The Form Cloud

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Player A is 26 years old and averages 42.67 across 86 career matches. This season he is averaging 60.92.

Player B is 30 years old and averages 34.63 across 145 career matches. This season he is averaging 58.54.

Who are England more likely to select?

The answer is Player B. The one with the career average -8.04 runs per innings compared to Player A despite being 59 innings more experienced.

Player A is Surrey’s Rory Burns. Player B is his opening partner Mark Stoneman.

Another example that I’ve touched upon previously regarding an in-form selection is that of Ed Smith for England. Smith’s First Class average finished at 41.79. He was selected for the national side having made six hundreds in as many matches in the early part of the 2003 county season. He made 64 on Test debut but made only 23 runs in his next four innings before being jettisoned. Ultimately Smith’s sample size is too small to judge but here’s a stat: Smith averaged 2.61 centuries per season during a thirteen year First Class career. For the record, Ed Smith is one of my favourite pundits.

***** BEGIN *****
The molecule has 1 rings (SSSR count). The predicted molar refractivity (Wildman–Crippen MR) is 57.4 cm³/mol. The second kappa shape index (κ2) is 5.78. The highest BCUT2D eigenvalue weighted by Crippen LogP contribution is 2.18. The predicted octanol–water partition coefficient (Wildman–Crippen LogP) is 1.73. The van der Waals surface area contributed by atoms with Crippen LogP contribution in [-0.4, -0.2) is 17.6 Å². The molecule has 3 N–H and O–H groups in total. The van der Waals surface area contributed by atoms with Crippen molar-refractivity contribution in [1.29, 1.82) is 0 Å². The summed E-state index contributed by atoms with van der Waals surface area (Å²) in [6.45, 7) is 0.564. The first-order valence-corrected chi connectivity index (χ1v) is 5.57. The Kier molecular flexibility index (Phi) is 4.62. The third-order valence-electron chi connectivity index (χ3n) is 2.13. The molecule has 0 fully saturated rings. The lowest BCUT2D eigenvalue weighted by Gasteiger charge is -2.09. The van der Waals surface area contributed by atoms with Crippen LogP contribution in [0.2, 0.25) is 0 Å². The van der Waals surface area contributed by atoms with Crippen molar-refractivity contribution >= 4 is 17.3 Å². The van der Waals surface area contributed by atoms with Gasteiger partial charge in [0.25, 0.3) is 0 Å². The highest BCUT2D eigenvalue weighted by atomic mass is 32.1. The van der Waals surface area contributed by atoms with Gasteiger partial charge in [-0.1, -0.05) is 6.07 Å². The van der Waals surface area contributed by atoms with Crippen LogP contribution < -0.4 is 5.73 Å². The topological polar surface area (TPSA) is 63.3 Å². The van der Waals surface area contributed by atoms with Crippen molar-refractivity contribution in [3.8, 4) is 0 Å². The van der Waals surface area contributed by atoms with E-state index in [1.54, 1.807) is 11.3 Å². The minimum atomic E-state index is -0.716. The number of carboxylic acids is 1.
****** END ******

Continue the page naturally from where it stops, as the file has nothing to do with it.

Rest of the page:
What I’m getting at though is that form often clouds the judgement of selectors as well as pundits and fans when consistency is a better indicator of a player’s ability. If you pick a player when their peaking then the only way is down.

Returning to Burns and Stoneman, The Caveman appears unruffled and phlegmatic at the crease. He may now at the age of thirty be applying all that he has learned over a decade long First Class career (As well as playing on a better wicket) and be primed to succeed at the highest level but if national sides are to select players purely on domestic form then there’ll be selecting a different team every week. It shouldn’t be about form but about whether or not that player is good enough for international cricket. What makes the Burns/Stoneman career comparison even more interesting is that Burns is actually averaging more than the much called for Stoneman this season. Burns’ average is elevated by one big score. His season best 219 not out is his sole century alongside six fifties (Consistency?). Stoneman has three hundreds but only one other fifty. He made 144 not out in the One-Day Cup final but was dropped early in the piece.